As many as 5.5 million women in North America experience symptoms of endometriosis, a chronic gynecological disease that ranks as one of the top three causes of infertility in women.
Though there is no known cure, a combination of hormone therapy and surgery can reduce infertility and decrease the severity of painful symptoms related to endometriosis.
Endometriosis occurs when the endometrial tissues that line the uterus begin to grow outside the uterus. The abnormal growth of these tissues can cause pain as the body cannot expel menstrual blood cells and tissue as it normally would during the cycle. Most women with the condition are diagnosed after persistent symptoms for two or more years. Endometriosis causes abdominal cramping, pelvic and lower back pain, heavy periods, and has been linked to increased infertility rates.
Only a doctor with access to advanced tools, including laparoscopy, ultrasound, and magnetic resonance imaging (MRI), will be able to diagnosis endometriosis and develop an appropriate treatment plan.
Little is known about the causes of endometriosis. Researchers have explored multiple theories which, alone or in combination, may cause endometriosis. Some research centers on a possible link between heredity and endometriosis. For example, doctors believe women who have a family history of endometriosis are more likely to develop the disease. Other studies involve the connection between immunity, environment and the body’s response to tissues growing outside the uterus. Regardless of theories being explored, it is widely believed that higher levels of the hormone estrogen contribute to endometriosis; therefore symptoms are most severe during a woman’s peak childbearing years, and tend to diminish just as periods stop with the onset of menopause.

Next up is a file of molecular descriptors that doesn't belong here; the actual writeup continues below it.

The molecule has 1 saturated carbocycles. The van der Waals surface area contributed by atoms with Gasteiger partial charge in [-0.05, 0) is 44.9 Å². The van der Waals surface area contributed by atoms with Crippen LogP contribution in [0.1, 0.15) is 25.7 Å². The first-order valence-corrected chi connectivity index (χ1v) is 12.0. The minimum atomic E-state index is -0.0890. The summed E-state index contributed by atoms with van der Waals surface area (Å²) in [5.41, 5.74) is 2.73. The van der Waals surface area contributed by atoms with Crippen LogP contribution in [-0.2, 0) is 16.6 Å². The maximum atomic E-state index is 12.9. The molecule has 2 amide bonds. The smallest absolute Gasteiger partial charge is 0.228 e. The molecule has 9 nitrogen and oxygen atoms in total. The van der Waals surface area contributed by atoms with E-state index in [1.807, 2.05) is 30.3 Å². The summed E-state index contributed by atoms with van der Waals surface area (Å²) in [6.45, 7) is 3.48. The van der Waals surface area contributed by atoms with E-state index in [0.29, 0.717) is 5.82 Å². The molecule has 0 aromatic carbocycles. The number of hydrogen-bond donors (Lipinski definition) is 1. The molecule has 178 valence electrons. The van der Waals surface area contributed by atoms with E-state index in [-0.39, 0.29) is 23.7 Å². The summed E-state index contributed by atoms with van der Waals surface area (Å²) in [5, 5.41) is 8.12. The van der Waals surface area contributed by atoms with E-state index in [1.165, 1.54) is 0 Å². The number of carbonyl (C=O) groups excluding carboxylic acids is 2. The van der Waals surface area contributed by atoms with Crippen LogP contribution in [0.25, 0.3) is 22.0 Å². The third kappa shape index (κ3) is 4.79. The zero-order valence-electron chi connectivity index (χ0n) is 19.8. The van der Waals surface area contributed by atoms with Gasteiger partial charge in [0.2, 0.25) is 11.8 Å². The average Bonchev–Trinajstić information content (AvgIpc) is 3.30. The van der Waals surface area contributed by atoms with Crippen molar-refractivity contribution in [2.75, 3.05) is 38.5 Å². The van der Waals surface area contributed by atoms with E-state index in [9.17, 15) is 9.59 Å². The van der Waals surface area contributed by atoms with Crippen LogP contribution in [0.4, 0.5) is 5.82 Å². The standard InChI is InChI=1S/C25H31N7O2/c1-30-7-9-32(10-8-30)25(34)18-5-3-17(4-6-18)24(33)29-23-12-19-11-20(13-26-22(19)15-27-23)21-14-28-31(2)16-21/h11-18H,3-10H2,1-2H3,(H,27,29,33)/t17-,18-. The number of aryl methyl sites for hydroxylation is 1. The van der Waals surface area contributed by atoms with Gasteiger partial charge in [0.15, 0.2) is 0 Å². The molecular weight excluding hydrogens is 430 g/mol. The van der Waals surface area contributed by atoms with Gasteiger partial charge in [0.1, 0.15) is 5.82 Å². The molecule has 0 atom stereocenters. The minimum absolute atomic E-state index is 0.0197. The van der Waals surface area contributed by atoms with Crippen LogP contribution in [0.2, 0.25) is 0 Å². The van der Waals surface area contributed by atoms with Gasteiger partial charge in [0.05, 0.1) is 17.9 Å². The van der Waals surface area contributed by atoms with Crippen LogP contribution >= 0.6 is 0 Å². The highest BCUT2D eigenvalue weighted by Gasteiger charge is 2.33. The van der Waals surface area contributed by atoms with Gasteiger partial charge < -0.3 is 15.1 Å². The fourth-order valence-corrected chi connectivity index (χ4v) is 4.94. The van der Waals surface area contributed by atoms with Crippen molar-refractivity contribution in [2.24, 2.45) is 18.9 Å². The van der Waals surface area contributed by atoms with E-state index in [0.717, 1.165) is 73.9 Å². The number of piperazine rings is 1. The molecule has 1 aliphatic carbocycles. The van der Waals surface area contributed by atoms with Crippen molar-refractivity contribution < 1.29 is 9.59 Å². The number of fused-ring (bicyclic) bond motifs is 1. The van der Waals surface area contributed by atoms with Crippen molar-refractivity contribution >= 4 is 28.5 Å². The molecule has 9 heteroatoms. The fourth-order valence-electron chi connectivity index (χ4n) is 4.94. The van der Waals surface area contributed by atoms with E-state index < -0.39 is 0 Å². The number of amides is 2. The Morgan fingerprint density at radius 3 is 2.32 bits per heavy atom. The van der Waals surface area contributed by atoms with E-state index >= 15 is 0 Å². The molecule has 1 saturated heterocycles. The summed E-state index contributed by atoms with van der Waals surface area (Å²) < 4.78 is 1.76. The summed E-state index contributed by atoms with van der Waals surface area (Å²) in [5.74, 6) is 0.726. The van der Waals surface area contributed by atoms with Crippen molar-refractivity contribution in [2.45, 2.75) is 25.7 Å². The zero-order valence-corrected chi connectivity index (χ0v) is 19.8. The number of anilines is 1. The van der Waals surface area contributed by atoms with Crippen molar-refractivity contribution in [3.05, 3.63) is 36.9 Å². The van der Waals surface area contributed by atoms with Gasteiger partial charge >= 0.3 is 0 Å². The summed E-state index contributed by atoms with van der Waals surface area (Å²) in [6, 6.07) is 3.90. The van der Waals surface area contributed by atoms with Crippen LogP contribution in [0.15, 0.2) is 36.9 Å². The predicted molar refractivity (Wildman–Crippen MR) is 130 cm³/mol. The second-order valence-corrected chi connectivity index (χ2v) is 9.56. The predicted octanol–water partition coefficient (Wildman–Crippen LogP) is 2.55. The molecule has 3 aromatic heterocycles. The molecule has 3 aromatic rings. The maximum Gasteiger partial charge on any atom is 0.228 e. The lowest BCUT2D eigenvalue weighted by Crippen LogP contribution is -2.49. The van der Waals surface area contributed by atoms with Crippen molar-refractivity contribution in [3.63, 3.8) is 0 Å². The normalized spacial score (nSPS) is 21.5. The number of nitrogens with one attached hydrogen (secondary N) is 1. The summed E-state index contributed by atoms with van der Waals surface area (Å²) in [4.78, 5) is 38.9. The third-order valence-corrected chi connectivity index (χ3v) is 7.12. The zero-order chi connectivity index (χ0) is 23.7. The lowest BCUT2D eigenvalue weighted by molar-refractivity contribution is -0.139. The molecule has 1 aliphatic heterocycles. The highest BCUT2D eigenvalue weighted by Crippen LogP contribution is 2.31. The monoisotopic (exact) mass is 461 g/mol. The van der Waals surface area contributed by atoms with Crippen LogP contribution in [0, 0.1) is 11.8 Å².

There is no known cure for endometriosis, but there are many approaches to care and treatment that can ease the discomfort associated with symptoms. For mild symptoms, your doctor may recommend an over-the-counter anti-inflammatory (NSAID) or pain-relieving medication, either alone or in conjunction with specialized hormone therapy. A non-drug treatment is laparoscopy, a minor, outpatient surgical procedure used to diagnosis and remove endometrial growths. A minor incision is made in the abdomen, and doctors are able to view internal organs and the presence of endometriosis outside the uterus. In some unusual cases, a hysterectomy (surgical removal of the uterus) may be considered as a last resort, only for women who have no plans to become pregnant, and whose endometriosis has already damaged the reproductive organs. Some studies suggest that regular exercise and avoiding excessive caffeine consumption can reduce the risk of developing endometriosis and may help manage symptoms in some patients.
If you have endometriosis, occasional episodes of severe pain may cause you to cancel social activities, interfering with relationships or frustrating your plans. While there is no cure, there are many ways to lessen the impact of endometriosis symptoms, allowing you to continue activities that contribute to a satisfying, enjoyable life.
If your symptoms are not severe, you may be able to keep discomfort from interfering with your life through awareness of your menstrual cycle and careful use of anti-inflammatory medications. In more severe cases, a doctor’s care or surgery may be necessary. Either way, there are options available to help you identify treatments and enjoy regular activities.
What: As many as 5.5 million women in North America have symptoms of endometriosis.
The Symptoms: Adominal cramping, pelvic and lower back pain, heavy periods, and increased infertility.
(Editor’s Note: Thomas Waliser, M.D., is a gynecological surgeon with Northwest Allied Physicians. His can be reached at 742-1565.)